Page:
Tuesday, January 26, 2010

Reasons to bet

Being aggressive in poker is vital to becoming successful. Passive play may be rewarded from time to time but on the whole it will be the players who show aggression, by betting, who will be raking in the money at the end of the day.

The first and most obvious reason to bet is because you think you have the best hand. You find a pair of aces in the hole and make a bet as you want to win more money with what is certainly the best hand at the moment. But have you thought that by betting you not only do so for value but also for protection?

Say you hold a set of queens on a board reading 8KQ with two clubs. Your hand is currently only behind to a pair of kings but there are many turn cards that could see your opponent outdraw you. Clubs are the obvious danger for the flush draw but also any ace or nine could see someone with jack-ten fill their straight and potentially stack you. By betting here you are charging your opponent to draw and offering him incorrect odds to call you. This means you have more chance of winning the hand and forcing your opponent to fold.

Betting also gives you more ways to win a pot than simply calling. By calling the only way you can win the pot is for you to have the best hand. However, by betting you can get someone with a better hand then yours to fold, you can be called and still outdraw them to a better hand or be called and have the best hand anyway. It should be obvious by now that the merits of betting are far greater than those of playing passively.

One phrase I always try to remember is that betting when you shouldn't leads to you losing a bet, but not betting when you should can cost you the entire pot.

Even the best poker hands are worthless if they have been folded, so a little bit of aggression can pay dividends.

Friday, January 15, 2010

Slowplaying

In poker the term 'slowplaying' refers to playing a particular hand much more passively than you usually would in an attempt to deceive your opponent into thinking your hand is much weaker than it is.

Used sparingly it can be a very powerful tool that can increase your profits when you play poker, but if overused or used in the wrong circumstances it can be a high-risk and costly move to make.

The best time to slowplay is when you have a strong hand on a board that contains no or few draws and your opponent is someone who is aggressive and bets frequently. For example, in a cash game you decide to limp with a pair of black nines and an aggressive player makes his standard raise, which you call.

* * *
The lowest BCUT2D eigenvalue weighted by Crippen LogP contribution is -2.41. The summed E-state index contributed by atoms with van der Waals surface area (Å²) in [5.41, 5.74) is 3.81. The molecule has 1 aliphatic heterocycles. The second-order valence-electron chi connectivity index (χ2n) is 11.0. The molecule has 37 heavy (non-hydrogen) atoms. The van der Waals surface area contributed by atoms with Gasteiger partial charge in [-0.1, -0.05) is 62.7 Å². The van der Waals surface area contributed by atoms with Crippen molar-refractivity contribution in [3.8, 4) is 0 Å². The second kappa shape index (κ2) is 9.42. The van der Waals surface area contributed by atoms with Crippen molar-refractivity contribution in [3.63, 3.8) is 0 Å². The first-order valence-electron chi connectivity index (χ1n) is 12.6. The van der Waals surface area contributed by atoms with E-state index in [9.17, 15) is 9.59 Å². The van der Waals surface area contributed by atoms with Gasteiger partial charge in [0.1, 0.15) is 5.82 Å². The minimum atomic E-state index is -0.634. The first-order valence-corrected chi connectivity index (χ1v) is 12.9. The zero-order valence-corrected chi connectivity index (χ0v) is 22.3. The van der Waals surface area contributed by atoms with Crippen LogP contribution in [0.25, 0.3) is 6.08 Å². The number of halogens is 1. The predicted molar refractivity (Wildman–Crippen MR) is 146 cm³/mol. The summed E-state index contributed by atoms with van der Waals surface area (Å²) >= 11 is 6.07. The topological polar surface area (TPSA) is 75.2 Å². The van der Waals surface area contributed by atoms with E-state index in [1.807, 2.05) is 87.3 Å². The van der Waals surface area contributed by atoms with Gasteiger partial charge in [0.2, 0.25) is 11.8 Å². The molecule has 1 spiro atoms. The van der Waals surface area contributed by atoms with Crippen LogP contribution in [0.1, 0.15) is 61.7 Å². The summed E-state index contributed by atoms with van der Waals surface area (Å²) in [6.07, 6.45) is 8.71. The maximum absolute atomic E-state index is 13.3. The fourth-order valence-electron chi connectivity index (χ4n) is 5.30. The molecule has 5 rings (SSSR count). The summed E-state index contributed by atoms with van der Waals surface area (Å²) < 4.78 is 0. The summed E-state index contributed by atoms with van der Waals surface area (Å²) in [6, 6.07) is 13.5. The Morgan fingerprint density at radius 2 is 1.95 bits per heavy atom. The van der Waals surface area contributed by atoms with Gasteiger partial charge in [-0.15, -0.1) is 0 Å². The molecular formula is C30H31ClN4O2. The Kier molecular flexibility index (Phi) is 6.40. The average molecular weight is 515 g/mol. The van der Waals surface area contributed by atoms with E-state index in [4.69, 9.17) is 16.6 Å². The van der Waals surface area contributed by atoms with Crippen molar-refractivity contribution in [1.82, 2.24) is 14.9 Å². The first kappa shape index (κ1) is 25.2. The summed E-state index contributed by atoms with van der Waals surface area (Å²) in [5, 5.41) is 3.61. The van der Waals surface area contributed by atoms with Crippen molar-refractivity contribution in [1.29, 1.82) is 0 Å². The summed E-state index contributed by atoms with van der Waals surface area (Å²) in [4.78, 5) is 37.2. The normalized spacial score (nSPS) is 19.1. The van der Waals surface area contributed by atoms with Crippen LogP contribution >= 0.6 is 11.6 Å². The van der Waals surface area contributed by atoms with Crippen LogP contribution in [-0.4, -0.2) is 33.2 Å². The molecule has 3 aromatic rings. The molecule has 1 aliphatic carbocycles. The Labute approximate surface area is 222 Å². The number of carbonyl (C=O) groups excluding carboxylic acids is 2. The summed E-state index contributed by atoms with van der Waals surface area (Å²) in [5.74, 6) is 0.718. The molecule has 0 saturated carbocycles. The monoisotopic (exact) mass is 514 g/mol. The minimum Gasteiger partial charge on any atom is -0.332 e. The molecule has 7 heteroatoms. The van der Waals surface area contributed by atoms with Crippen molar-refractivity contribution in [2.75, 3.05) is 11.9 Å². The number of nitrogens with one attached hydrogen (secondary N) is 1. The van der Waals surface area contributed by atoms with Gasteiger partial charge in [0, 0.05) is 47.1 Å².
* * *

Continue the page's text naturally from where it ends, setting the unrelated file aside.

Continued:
The flop comes down 4d 9h Ks. Now is a perfect time to slowplay. If you check with your set of nines, your aggressive opponent is almost certainly going to bet to represent the king even if it has not helped him. When he bets you can flat-call and hope to repeat the same action on a safe turn. Alternatively, you could check-raise him and win at least the extra bet he has just put into the pot, something he might not have done if you had lead out. If he is aggressive or reckless enough, he may even come over the top of your check-raise with top pair and commit his entire stack as a huge underdog, which is obviously a great situation for you to be in.

Whenever there are multiple players in the hand or the flop contains a big draw it is not advisable to slowplay your hand. Imagine you have a pair of black nines again but this time you and three others see a flop reading 9h Th 5c. While there is a high chance you have the best hand right now, there are a number of possible holdings your opponents could have that have the potential to outdraw you by the river.

It's possible your opponents could have hands such as eight-seven, queen-jack or a flush draw, so you should bet out to protect your hand rather than try and trap other players as you could give away a free card and allow someone the chance to outdraw you.

If you are in any doubt it is probably best not to slowplay your hand as it is much better to win a small pot then lose a large one.

Tuesday, January 12, 2010

Social Networking for Cardsharks

In the beginning, Al Gore invented the Internet. He said let there be social networking, and there was MySpace. And it was good. At least until Facebook came along, then MySpace was crap. There have been many iterations of social networks in the past decade, with Facebook the clear winner in the US. At this point the only way to compete is to spin off into something different, like Twitter, or find a niche. PokerNations found our niche.